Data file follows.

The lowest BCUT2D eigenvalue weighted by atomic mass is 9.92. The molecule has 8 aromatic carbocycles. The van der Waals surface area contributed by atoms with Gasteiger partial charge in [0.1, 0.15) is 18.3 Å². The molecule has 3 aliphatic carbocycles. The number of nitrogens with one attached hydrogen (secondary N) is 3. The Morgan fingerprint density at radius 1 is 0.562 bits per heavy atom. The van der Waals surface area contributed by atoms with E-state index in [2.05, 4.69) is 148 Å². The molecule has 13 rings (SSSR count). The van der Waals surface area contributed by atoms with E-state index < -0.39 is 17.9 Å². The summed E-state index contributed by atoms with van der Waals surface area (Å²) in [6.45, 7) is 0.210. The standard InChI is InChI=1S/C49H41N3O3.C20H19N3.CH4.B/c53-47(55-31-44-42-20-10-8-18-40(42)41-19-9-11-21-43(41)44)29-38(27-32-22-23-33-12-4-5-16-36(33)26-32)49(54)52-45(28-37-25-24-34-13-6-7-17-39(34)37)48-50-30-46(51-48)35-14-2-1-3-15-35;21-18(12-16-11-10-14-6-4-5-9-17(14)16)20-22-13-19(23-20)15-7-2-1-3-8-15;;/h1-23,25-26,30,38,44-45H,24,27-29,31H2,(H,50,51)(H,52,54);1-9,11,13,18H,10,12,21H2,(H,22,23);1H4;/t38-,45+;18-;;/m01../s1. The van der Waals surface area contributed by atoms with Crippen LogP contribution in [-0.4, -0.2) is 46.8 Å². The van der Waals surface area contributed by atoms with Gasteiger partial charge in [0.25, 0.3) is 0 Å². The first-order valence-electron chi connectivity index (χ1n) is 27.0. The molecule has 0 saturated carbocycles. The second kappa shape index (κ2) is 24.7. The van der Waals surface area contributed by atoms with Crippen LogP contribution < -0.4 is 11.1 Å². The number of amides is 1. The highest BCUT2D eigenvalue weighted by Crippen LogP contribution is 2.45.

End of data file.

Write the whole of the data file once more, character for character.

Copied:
The lowest BCUT2D eigenvalue weighted by atomic mass is 9.92. The molecule has 8 aromatic carbocycles. The van der Waals surface area contributed by atoms with Gasteiger partial charge in [0.1, 0.15) is 18.3 Å². The molecule has 3 aliphatic carbocycles. The number of nitrogens with one attached hydrogen (secondary N) is 3. The Morgan fingerprint density at radius 1 is 0.562 bits per heavy atom. The van der Waals surface area contributed by atoms with E-state index in [2.05, 4.69) is 148 Å². The molecule has 13 rings (SSSR count). The van der Waals surface area contributed by atoms with E-state index < -0.39 is 17.9 Å². The summed E-state index contributed by atoms with van der Waals surface area (Å²) in [6.45, 7) is 0.210. The standard InChI is InChI=1S/C49H41N3O3.C20H19N3.CH4.B/c53-47(55-31-44-42-20-10-8-18-40(42)41-19-9-11-21-43(41)44)29-38(27-32-22-23-33-12-4-5-16-36(33)26-32)49(54)52-45(28-37-25-24-34-13-6-7-17-39(34)37)48-50-30-46(51-48)35-14-2-1-3-15-35;21-18(12-16-11-10-14-6-4-5-9-17(14)16)20-22-13-19(23-20)15-7-2-1-3-8-15;;/h1-23,25-26,30,38,44-45H,24,27-29,31H2,(H,50,51)(H,52,54);1-9,11,13,18H,10,12,21H2,(H,22,23);1H4;/t38-,45+;18-;;/m01../s1. The van der Waals surface area contributed by atoms with Crippen LogP contribution in [-0.4, -0.2) is 46.8 Å². The van der Waals surface area contributed by atoms with Gasteiger partial charge in [0.25, 0.3) is 0 Å². The first-order valence-electron chi connectivity index (χ1n) is 27.0. The molecule has 0 saturated carbocycles. The second kappa shape index (κ2) is 24.7. The van der Waals surface area contributed by atoms with Crippen LogP contribution < -0.4 is 11.1 Å². The number of amides is 1. The highest BCUT2D eigenvalue weighted by Crippen LogP contribution is 2.45.